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Multicultural Concepts And The Significance Of Understanding Cultural Differences

Updated on September 12, 2012

It is common knowledge that there are many different cultures throughout the world. Each culture has its similarities and differences. For example, a similarity would be the United States class system and India’s caste system. While it is a similarity because it shows the different classes of people, it could also be a difference because they are significant to the two cultures in different ways. Each culture has a similar structural system such as political, military, religion, and social structures. I am going to examine and discuss two multicultural concepts, cultural identity and racial identity, while providing the significance in understanding cultural differences.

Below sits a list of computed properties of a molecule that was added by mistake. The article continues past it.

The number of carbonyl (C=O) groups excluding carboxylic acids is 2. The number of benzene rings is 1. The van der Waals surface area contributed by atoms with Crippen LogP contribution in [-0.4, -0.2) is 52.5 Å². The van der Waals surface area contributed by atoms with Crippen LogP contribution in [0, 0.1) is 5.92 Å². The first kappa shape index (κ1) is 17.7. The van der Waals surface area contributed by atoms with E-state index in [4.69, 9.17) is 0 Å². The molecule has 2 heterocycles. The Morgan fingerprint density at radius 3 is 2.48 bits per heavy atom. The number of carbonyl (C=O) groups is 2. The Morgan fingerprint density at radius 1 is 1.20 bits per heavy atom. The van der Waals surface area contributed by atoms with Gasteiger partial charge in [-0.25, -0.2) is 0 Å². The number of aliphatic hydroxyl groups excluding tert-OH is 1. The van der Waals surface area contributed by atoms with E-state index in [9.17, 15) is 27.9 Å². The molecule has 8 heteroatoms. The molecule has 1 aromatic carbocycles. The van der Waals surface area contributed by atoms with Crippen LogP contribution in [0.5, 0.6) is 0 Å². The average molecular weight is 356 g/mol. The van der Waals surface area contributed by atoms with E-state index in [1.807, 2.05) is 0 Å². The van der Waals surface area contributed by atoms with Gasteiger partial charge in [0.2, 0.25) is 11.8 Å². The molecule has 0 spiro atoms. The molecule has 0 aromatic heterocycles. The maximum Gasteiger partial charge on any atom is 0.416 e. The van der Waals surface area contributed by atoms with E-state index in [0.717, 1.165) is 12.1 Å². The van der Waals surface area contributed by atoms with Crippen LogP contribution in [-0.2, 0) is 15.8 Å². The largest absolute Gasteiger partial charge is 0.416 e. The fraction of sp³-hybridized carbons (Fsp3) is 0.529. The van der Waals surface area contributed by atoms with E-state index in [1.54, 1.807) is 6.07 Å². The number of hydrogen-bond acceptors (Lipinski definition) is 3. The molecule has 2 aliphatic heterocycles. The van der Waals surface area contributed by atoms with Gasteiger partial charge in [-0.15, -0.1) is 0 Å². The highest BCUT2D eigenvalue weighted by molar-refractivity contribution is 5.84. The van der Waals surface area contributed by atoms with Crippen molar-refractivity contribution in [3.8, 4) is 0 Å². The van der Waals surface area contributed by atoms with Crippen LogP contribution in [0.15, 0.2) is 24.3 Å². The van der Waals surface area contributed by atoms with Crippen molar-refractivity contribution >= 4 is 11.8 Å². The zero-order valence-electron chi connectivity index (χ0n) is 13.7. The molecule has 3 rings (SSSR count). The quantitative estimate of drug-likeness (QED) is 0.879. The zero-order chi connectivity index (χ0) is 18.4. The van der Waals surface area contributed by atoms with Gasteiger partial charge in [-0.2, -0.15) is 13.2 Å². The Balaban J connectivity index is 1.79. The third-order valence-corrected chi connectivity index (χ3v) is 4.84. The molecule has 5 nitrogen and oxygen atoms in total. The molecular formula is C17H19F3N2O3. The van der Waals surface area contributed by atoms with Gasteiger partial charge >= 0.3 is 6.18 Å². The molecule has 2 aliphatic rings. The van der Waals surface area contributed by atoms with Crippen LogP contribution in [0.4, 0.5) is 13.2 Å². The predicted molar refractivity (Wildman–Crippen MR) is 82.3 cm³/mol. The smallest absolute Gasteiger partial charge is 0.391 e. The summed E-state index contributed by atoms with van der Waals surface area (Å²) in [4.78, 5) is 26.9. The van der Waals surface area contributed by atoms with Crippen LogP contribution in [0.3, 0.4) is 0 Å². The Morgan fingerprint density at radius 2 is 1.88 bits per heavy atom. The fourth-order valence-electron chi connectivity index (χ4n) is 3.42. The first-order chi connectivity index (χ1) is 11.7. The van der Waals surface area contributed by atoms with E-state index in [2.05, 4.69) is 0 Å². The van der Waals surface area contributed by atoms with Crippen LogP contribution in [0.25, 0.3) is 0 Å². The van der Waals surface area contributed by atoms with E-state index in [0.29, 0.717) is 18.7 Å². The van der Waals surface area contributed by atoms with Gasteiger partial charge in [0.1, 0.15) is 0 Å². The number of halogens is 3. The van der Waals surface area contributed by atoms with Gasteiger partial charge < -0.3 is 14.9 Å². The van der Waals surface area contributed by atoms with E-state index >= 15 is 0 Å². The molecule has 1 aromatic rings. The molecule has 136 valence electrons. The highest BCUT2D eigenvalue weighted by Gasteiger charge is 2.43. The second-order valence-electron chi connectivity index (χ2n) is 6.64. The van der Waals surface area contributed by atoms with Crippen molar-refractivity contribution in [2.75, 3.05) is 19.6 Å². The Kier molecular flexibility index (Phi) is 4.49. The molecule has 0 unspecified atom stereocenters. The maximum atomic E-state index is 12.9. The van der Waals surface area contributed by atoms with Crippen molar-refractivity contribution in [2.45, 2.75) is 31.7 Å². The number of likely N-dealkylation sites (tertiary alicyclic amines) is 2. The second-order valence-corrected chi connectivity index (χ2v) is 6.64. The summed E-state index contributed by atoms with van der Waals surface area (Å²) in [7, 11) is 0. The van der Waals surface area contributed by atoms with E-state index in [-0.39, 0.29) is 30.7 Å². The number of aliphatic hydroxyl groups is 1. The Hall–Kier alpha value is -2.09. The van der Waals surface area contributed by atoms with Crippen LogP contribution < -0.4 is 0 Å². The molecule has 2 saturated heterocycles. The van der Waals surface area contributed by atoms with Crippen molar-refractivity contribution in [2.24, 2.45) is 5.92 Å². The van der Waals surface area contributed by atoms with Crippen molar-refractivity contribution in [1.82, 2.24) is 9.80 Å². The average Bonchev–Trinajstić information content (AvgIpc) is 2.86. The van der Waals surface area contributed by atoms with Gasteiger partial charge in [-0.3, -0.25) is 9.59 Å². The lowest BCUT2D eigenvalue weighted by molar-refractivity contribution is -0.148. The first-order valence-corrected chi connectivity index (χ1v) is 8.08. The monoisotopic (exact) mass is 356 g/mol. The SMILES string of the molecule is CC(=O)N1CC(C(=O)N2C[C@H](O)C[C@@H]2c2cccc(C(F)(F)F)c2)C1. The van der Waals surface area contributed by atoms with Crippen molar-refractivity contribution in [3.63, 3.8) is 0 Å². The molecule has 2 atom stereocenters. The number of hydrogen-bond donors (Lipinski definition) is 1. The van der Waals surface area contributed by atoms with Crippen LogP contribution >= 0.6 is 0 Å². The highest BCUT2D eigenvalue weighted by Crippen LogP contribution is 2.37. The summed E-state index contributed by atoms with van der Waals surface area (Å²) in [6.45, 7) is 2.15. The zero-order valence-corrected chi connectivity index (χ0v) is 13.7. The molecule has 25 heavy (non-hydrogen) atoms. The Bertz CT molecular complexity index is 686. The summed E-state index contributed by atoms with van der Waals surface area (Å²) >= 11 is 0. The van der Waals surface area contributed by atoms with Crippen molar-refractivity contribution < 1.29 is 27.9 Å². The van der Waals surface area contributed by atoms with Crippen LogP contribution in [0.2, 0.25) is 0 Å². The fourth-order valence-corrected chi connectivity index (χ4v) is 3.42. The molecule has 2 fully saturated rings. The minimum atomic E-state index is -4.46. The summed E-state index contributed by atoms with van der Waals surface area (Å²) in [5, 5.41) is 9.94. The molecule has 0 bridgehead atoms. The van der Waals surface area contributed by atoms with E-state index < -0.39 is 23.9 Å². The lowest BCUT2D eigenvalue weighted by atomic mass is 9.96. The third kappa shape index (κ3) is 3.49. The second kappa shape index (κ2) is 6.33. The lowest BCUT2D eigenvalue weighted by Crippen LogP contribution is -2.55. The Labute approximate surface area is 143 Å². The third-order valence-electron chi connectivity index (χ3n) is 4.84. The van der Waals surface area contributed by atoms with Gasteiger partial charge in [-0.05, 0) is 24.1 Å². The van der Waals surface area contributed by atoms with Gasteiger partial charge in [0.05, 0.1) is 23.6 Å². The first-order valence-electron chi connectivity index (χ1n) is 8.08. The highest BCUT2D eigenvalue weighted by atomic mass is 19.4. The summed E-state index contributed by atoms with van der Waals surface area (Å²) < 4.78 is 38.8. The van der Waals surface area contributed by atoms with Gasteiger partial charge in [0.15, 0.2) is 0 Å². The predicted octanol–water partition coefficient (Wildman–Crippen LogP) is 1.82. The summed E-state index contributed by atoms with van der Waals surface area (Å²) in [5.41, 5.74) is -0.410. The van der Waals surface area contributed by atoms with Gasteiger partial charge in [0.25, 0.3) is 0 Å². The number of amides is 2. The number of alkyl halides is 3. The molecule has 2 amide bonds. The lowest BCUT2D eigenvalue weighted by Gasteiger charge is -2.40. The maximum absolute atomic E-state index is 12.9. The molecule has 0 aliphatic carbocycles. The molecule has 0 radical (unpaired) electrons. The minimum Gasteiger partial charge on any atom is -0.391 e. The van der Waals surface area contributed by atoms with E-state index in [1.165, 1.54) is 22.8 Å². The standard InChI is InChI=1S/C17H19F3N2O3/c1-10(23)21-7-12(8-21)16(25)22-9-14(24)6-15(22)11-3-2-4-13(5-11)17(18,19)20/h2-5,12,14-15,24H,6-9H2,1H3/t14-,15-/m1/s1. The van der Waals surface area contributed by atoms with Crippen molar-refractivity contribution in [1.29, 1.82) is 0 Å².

Many people throughout the world indentify themselves by their cultural background. They may be defined by their culture through their cultural beliefs, morals, values as well as race, religion, gender, sexual orientation, etc. This also includes political, religious, family, and social views. All of these views help to define each culture and provide distinct differences between them. While some cultures have some similar views, there are many that set them apart from other cultures. For example, in the United States, we believe in “life, liberty, and the pursuit of happiness.” While other countries have similar thoughts in their culture such as Canada’s “peace, order, and good government”(Belanger, 2001), other cultures such as German culture during the holocaust were basically forced to believe that anyone who was Jewish was not worthy of existence. During that time, the German culture was led by Adolf Hitler, and his idea of good government seemed to be world domination of one race. Adolf Hitler’s ideology was very ethnocentric and racist against other cultures. Other things that help to define a culture are family and social structures. Going back to my original example, in the United States, we use the class system, which includes upper class, upper middle class, middle class, lower middle class, and lower class. Depending on a person’s ambition, education, and their success determines what class they will fall under. The upper class tends to be the wealthy elite while the lower class of society is the poor. In this social class system, you are able to associate and marry people from other classes. However, in India, they use the caste system, which is made up five different levels: Brahman (priests), Kshatriya (ruler, warrior, landowner), Vaishya (merchants), Shudra (artisans, agriculturists), and Harijans (untouchables). (Callaham & Pavich, 2007). Their system of social class is similar to the United States in that it breaks down society from wealthy to poor. The difference between the U.S. class system and India’s caste system is that in the caste system, they are not able to marry outside of their caste. “People are born, marry, and die” within their caste level. (Callaham & Pavich, 2007). Both of these examples are ways that cultures are able to identify and distinguish themselves from other cultures.